TORONTO — The Carpenters’ District Council of Ontario has launched a campaign targeting tax fraud in the underground economy.
“You pay your taxes, why should some construction contractors get to cheat?” asked an online post directed at the trade union’s members. “Their tax fraud costs everyone.”
The campaign includes a Construction Industry Tax Fraud Days of Action planned for April 13 to 15. The Carpenters’ are planning demonstrations, lobbying efforts and jobsite actions for April 15.
The letter said municipalities can play a major role in combating underground economic activity and tax fraud by “maintaining a collective agreement with the Carpenters’ Union,” implementing a strong fair wage policy, and establishing a Fair Wage Office with investigative and enforcement powers.
The awareness effort comes after royal assent was given to Bill 66, the Restoring Ontario’s Competitiveness Act, which included measures removing recognition of municipalities and other public bodies as construction employers. Under the previous legislation, public bodies such as the Region of Waterloo, were certified as construction employers and became bound to the Carpenters’ union for ICI work.
Carpenters’ director of public affairs and innovation Mike Yorke, a signatory to the recent letter addressed to union members, said in an interview after royal assent was given April 3, “Acknowledging that we were not successful at the provincial level, we now need to refocus our efforts at the municipal and public sector level.”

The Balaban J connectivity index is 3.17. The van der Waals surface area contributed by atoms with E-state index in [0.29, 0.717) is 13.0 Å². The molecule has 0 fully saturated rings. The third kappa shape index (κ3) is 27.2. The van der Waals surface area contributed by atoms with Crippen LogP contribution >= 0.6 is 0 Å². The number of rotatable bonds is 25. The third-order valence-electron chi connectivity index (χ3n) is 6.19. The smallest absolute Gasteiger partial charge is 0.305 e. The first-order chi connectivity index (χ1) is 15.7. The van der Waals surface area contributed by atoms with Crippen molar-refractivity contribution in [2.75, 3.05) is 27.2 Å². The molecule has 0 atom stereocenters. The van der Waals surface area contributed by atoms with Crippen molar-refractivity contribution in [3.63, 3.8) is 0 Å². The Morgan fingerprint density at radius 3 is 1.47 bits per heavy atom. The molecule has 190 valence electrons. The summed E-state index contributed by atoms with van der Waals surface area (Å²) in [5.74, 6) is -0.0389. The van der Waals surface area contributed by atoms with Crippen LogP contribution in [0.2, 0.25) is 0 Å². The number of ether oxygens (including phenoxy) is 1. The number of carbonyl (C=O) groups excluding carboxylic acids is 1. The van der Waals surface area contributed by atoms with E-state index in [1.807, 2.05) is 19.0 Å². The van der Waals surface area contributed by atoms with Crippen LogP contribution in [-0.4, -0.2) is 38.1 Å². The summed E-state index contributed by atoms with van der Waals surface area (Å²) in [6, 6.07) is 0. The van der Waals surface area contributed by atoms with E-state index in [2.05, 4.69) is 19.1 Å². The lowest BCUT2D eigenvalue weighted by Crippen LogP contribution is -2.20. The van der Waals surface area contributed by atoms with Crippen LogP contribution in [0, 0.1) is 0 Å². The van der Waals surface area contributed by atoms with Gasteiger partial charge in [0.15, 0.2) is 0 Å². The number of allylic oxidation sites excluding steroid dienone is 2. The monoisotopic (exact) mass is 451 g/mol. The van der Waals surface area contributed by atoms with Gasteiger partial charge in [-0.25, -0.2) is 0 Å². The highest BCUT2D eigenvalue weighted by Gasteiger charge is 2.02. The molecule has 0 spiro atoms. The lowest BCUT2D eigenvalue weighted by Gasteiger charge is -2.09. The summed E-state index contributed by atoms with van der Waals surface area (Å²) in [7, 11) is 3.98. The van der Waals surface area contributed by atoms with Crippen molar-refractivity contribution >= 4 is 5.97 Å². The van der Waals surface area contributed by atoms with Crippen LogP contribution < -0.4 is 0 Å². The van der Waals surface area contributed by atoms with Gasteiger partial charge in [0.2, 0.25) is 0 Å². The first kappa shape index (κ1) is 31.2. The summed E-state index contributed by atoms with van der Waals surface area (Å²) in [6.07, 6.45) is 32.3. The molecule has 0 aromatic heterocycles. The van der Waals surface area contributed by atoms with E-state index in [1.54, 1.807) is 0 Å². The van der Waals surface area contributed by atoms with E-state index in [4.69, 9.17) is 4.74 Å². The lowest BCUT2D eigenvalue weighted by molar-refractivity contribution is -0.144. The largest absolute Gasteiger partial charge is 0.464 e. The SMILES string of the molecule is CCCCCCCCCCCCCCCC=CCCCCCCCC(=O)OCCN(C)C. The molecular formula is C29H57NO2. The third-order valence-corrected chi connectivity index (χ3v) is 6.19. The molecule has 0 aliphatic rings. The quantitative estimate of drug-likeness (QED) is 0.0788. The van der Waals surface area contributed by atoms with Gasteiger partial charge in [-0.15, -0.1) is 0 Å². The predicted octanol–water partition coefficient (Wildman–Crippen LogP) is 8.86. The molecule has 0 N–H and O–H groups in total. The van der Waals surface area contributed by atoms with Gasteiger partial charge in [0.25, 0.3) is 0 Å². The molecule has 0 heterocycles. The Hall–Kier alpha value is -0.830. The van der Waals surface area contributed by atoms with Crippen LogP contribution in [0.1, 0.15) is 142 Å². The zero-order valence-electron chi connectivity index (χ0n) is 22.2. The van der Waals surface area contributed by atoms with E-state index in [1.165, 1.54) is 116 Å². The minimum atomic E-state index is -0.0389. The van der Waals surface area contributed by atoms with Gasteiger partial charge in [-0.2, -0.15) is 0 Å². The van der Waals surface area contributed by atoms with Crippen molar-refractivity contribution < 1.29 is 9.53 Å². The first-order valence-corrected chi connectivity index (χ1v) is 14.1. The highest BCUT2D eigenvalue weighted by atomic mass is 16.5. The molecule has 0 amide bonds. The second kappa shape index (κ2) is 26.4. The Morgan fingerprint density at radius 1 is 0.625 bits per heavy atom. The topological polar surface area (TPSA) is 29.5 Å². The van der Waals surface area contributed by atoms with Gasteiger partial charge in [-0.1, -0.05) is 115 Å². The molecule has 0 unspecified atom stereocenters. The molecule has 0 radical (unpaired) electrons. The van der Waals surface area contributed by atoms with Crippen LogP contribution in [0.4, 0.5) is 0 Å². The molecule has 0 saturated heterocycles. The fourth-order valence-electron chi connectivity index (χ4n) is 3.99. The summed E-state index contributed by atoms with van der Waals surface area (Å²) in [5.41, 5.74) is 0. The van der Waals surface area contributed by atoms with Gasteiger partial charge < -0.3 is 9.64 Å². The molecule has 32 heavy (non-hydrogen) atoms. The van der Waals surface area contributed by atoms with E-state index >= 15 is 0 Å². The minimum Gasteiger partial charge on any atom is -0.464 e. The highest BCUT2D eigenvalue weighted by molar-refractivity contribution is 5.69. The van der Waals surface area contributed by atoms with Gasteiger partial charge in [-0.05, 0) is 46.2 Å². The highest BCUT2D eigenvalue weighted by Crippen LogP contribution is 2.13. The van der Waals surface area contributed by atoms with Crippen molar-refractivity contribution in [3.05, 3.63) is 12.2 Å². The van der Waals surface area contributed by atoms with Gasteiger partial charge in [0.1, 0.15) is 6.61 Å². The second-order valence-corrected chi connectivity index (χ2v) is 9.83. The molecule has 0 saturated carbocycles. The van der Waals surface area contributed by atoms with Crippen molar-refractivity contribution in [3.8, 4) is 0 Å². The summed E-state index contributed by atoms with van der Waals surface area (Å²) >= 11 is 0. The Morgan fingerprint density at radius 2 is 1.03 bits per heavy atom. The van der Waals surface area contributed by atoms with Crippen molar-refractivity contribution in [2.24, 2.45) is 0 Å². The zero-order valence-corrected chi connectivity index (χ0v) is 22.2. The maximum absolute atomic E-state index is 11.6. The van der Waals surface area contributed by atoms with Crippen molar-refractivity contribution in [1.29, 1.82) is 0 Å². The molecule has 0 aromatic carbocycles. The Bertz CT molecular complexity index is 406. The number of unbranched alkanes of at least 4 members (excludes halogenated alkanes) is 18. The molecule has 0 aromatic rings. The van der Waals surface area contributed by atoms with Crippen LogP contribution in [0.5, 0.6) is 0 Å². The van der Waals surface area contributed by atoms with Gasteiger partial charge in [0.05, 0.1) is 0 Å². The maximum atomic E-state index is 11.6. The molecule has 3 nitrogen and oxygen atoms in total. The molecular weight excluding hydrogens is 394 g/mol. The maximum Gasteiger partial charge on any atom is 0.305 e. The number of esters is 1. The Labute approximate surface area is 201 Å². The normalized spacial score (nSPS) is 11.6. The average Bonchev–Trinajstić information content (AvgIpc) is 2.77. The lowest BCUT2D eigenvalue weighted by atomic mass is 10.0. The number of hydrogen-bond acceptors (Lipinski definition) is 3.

The letter said, “The tax fraud epidemic in the construction industry is costing provincial and federal taxpayers in Canada billions of dollars every year. It is the responsibility of all workers in the construction industry to be aware of the impact tax fraud has on our industry and how each of us can become more aware of the impacts tax fraud in construction has on all Canadians.”
The statement said residential construction is the top contributor to the underground economy. “The underground economy undermines the competitiveness of honest contractors that follow the rules and create meaningful employment and benefits for workers,” the letter indicates.
“The most common way tax fraud happens within construction is when construction workers are not properly withholding or paying income or employment taxes for their workers. In the process, workers have their wages stolen and jobsites are less safe.”